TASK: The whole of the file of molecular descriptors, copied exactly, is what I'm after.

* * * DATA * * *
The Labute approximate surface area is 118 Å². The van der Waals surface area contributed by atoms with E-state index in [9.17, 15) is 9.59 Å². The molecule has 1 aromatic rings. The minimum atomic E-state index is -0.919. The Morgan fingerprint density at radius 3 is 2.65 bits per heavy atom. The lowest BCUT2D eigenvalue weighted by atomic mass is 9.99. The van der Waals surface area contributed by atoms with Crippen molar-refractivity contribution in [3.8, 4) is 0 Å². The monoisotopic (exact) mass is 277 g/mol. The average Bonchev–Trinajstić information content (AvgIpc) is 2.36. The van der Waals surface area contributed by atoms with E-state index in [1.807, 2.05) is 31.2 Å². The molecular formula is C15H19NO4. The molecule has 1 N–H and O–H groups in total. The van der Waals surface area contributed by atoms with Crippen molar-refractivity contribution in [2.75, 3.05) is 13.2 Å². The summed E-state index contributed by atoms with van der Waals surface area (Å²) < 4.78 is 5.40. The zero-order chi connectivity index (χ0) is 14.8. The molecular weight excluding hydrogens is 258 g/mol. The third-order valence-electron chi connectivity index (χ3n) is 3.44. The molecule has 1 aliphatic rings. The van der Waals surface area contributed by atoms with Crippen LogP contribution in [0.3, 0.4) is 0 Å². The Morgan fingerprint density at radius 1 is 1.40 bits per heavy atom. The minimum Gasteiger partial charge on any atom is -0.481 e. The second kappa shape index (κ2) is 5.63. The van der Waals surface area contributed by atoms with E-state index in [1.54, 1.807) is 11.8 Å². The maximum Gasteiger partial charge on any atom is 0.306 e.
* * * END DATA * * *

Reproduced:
The Labute approximate surface area is 118 Å². The van der Waals surface area contributed by atoms with E-state index in [9.17, 15) is 9.59 Å². The molecule has 1 aromatic rings. The minimum atomic E-state index is -0.919. The Morgan fingerprint density at radius 3 is 2.65 bits per heavy atom. The lowest BCUT2D eigenvalue weighted by atomic mass is 9.99. The van der Waals surface area contributed by atoms with Crippen molar-refractivity contribution in [3.8, 4) is 0 Å². The monoisotopic (exact) mass is 277 g/mol. The average Bonchev–Trinajstić information content (AvgIpc) is 2.36. The van der Waals surface area contributed by atoms with E-state index in [1.807, 2.05) is 31.2 Å². The molecular formula is C15H19NO4. The molecule has 1 N–H and O–H groups in total. The van der Waals surface area contributed by atoms with Crippen molar-refractivity contribution in [2.75, 3.05) is 13.2 Å². The summed E-state index contributed by atoms with van der Waals surface area (Å²) < 4.78 is 5.40. The zero-order chi connectivity index (χ0) is 14.8. The molecular weight excluding hydrogens is 258 g/mol. The third-order valence-electron chi connectivity index (χ3n) is 3.44. The molecule has 1 aliphatic rings. The van der Waals surface area contributed by atoms with Crippen LogP contribution in [0.3, 0.4) is 0 Å². The Morgan fingerprint density at radius 1 is 1.40 bits per heavy atom. The minimum Gasteiger partial charge on any atom is -0.481 e. The second kappa shape index (κ2) is 5.63. The van der Waals surface area contributed by atoms with E-state index in [1.54, 1.807) is 11.8 Å². The maximum Gasteiger partial charge on any atom is 0.306 e.